These tables show that perceived injustices arose in all three areas in both studies. In the Victorian study there was an emphasis on perceptions of injustice in the decision-making processes because interviews were conducted prior to significant infrastructure works taking place. In the NSW study the outcome, or decision, had already been put into action and perceived inequities associated with the government’s Extraordinary Assistance Package had become apparent to some in the community.

Injustice as Harm to Community Wellbeing

I put confidence under a personal banner. We are struggling to keep the confidence level up with all these changes…we need some sort of belief in the future.

[I]t has hurt the community because it has destabilised the community…what underpins communities is partly the ability of people to be optimistic, to be positive about the future, therefore they are prepared to invest…yet that action has destabilised those sorts of things.

These two quotations from community leaders interviewed in the NSW study summarise their view of the lasting negative impact and harm that perceived unfair treatment can have on communities. These quotations reflect the importance of a strong belief in the future for the overall wellbeing of the community. Regional communities that rely on irrigation for a substantial part of their material livelihood also rely on confidence in their relationships with government. A significant adverse impact of the NSW carry-over water cutbacks study was that this was perceived as yet another blow to community confidence on top of a series of what were perceived to be unsatisfactory government–community interactions. A community leader who had spent a significant amount of time on committees dealing with government agencies lamented the fact that social impacts were routinely overlooked and that ‘it is an awfully long haul to try and get governments to listen to what the real issues are for communities’.

Another recurring theme was the perceived injustice in the way irrigators are regarded in general by society. For example, a vegetable grower pointed out the irony of a news headline that had reported on the recent $10 billion plan put forward by the then Prime Minister, John Howard. The headline stated: ‘Mr Howard is giving money to farmers to stop them wasting water.’ In the vegetable grower’s opinion, irrigators were held at the ‘lowest level’ when it came to water use, and this headline underscored the lack of understanding of the use of irrigation water in food production. Many community members in both case studies commented on the perceived rural–urban divide and what they believed was a lack of knowledge in society in general about how irrigation water is used and the value of different types of annual crops, such as rice, in making use of irrigation water when it is available.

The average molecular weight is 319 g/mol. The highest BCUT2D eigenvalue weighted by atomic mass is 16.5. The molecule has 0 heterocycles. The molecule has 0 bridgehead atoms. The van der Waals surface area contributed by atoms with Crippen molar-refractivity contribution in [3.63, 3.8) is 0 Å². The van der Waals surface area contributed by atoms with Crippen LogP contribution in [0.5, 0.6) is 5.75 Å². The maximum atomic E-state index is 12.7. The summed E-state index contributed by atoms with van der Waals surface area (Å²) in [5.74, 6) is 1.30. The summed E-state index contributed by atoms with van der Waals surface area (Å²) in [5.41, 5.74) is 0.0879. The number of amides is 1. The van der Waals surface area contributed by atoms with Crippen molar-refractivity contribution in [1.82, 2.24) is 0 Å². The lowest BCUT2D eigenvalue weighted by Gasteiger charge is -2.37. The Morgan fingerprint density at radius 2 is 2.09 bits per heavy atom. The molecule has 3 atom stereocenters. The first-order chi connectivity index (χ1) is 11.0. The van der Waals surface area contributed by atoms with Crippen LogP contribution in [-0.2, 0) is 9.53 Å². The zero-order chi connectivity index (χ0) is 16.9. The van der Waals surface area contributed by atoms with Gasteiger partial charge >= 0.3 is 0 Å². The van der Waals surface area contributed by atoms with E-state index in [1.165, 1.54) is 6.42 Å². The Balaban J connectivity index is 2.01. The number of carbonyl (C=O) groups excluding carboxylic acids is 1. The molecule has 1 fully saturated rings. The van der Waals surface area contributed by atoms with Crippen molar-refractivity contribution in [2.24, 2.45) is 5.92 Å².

Seeking Justice

As outlined in the ‘Fairness and Justice’ section above, there are many reasons why people are motivated to seek justice. In both studies individuals and communities were strongly motivated to voice their disagreement and to seek some sort of measure to restore the perceived injustice. It is possible to categorise some emerging themes with respect to the type of motive for justice and proposed measure to restore justice for each perception of injustice. A summary of some emerging themes from the NSW case study is outlined in Table 8.3.